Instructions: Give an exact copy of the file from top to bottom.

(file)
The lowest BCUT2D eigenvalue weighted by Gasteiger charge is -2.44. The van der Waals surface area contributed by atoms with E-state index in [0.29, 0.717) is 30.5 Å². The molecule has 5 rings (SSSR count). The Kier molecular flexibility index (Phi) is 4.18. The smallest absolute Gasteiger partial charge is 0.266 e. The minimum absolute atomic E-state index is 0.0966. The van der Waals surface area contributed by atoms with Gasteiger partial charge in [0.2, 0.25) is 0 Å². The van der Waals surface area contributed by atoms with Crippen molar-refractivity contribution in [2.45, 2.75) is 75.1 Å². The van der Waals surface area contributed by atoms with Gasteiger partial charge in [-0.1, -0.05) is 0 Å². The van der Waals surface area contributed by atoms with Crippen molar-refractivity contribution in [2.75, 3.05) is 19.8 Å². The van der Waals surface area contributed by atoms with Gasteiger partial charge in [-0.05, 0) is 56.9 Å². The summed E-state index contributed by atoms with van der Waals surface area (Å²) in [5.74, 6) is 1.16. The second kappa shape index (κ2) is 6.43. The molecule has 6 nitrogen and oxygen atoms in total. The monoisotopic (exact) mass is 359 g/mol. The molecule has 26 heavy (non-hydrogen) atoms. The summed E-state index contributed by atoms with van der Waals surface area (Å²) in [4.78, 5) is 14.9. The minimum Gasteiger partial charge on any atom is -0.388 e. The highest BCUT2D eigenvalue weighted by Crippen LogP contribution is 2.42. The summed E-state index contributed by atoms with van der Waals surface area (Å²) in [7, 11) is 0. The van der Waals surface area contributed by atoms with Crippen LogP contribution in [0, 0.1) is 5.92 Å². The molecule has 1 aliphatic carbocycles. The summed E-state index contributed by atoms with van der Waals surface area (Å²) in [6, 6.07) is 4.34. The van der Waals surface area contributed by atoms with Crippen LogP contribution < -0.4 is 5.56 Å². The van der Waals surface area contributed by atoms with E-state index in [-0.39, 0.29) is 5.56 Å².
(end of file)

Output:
The lowest BCUT2D eigenvalue weighted by Gasteiger charge is -2.44. The van der Waals surface area contributed by atoms with E-state index in [0.29, 0.717) is 30.5 Å². The molecule has 5 rings (SSSR count). The Kier molecular flexibility index (Phi) is 4.18. The smallest absolute Gasteiger partial charge is 0.266 e. The minimum absolute atomic E-state index is 0.0966. The van der Waals surface area contributed by atoms with Gasteiger partial charge in [0.2, 0.25) is 0 Å². The van der Waals surface area contributed by atoms with Crippen molar-refractivity contribution in [2.45, 2.75) is 75.1 Å². The van der Waals surface area contributed by atoms with Gasteiger partial charge in [-0.1, -0.05) is 0 Å². The van der Waals surface area contributed by atoms with Crippen molar-refractivity contribution in [2.75, 3.05) is 19.8 Å². The van der Waals surface area contributed by atoms with Gasteiger partial charge in [-0.05, 0) is 56.9 Å². The summed E-state index contributed by atoms with van der Waals surface area (Å²) in [5.74, 6) is 1.16. The second kappa shape index (κ2) is 6.43. The molecule has 6 nitrogen and oxygen atoms in total. The monoisotopic (exact) mass is 359 g/mol. The molecule has 26 heavy (non-hydrogen) atoms. The summed E-state index contributed by atoms with van der Waals surface area (Å²) in [4.78, 5) is 14.9. The minimum Gasteiger partial charge on any atom is -0.388 e. The highest BCUT2D eigenvalue weighted by Crippen LogP contribution is 2.42. The summed E-state index contributed by atoms with van der Waals surface area (Å²) in [7, 11) is 0. The van der Waals surface area contributed by atoms with Crippen LogP contribution in [0, 0.1) is 5.92 Å². The molecule has 1 aliphatic carbocycles. The summed E-state index contributed by atoms with van der Waals surface area (Å²) in [6, 6.07) is 4.34. The van der Waals surface area contributed by atoms with Crippen LogP contribution < -0.4 is 5.56 Å². The van der Waals surface area contributed by atoms with E-state index in [-0.39, 0.29) is 5.56 Å².